Report reveals boom in interest in shared ownership homes

Shared ownership completions have more than quadrupled since 2015/16, the report by the University of Cambridge and SO Resi found.
A stock image of a keyring with some keys on it. The keyring has a plastic house attached.
The number of shared ownership completions per year has increased from 4,084 in 2015/16 to 17,021 last year. Credit: Pixabay

Shared ownership is becoming increasingly popular with shared ownership completions more than quadrupling over the last five years, a new report has found.

The report by the University of Cambridge and SO Resi, the shared ownership brand of housing association Metropolitan Thames Valley Housing (MTVH), revealed that the number of shared ownership completions per year has increased from 4,084 in 2015/16 to 17,021 last year.

Shared ownership homes have become so popular that demand for them is now considerably greater than supply, with up to 10 people enquiring about each home in some areas.

The report, based on surveys with 24 housing providers and interviews with industry and user groups, reveals a growing interest in the tenure following the COVID-19 pandemic.

“In many parts of the country, interviewees felt that shared ownership is the only realistic route into home ownership for households with relatively low deposits,” the report revealed.

“The product offers flexibility as it opens home ownership at a range of possible price points to households with modest deposits.”

The report, written by Dr Gemma Burgess, acting director of the Cambridge Centre for Housing and Planning Research, is intended to be the first annual report into shared ownership in England.

The shared ownership model allows home buyers to purchase a share of a new build or resale property, typically between 25% and 75%. They then pay a subsidised rent to a housing association on the remaining share, with the option to increase their share over time and usually to buy the property outright.

The model requires purchasers to pay a smaller mortgage and deposit than if they sought to buy the home in full, making it more affordable than other forms of home ownership.

The report revealed that most shared ownership purchasers are aged between 20 and 40, with single adults without children (50%) and childless couples (35%) making up the largest groups of purchasers.

The average value of shared ownership properties purchased in 2018/19 was £265,000, with purchasers buying an initial share of 42% of the home on average and paying a deposit of £24,600.

The government currently plans to amend the shared ownership scheme to change the minimum share of the property that home buyers can purchase from 25% to 10%. Housing providers will also be responsible for repairing and maintaining the property for the first 10 years of the tenure, rather than this responsibility falling on the purchasers.

The report warned that the planned changes to the scheme could limit providers’ ability to provide shared ownership homes, affecting the scheme’s viability.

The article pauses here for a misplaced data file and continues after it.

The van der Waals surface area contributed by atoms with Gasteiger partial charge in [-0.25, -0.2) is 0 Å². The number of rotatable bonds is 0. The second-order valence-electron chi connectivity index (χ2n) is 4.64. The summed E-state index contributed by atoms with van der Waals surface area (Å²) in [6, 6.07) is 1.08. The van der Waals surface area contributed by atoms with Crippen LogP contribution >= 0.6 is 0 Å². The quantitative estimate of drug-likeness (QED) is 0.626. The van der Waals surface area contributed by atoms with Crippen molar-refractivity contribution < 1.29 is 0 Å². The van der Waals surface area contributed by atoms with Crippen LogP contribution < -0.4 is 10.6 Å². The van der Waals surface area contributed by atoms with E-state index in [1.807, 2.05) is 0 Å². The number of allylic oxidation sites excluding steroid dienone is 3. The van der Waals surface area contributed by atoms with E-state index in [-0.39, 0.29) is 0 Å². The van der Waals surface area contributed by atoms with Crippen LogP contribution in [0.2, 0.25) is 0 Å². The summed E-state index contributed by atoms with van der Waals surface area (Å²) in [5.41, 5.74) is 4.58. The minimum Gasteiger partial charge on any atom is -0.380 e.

“Most survey respondents thought that the option of purchasing a 10% share and lack of responsibility for repairs and maintenance for the first ten years in particular will make the new model more attractive to buyers and will increase demand,” the report read.

“However, most survey respondents believed that the proposed changes will reduce the supply of shared ownership properties that they are able to build.”

“The unintended consequences of these changes to the product should be carefully considered before changes are implemented.”

The report also revealed a lack of public understanding of shared ownership, with members of the public not always understanding how such schemes operate or the legal agreements involved, especially with regards to leasehold. This is despite the shared ownership scheme having existed for over 50 years.

Dr Burgess concluded: “There is consensus that the UK has a housing crisis and that greater effort needs to be made to increase housing supply. Shared ownership has an important role to play in delivering new build housing supply and in meeting the need for affordable homes.

“The government should do all it can to make it as easy and simple for providers to increase their pipeline of shared ownership homes, to reduce cost and complexity from the system, and to ensure that grant levels are sufficient to ensure a strong supply of shared ownership going forward.”

Kush Rawal, director of residential investment at Metropolitan Thames Valley Housing, said: “We are pleased that this report – the first of many that we plan to commission – proves the valuable role that shared ownership has in helping people take their first steps on the property ladder.

“It’s also confirmed what we at SO Resi already knew; that people are often confused and uncertain about what it all involves. For this reason, we are determined to guide people every step of the way, with simple, clear and transparent language that ensures that there are no surprises down the line.”

Related Posts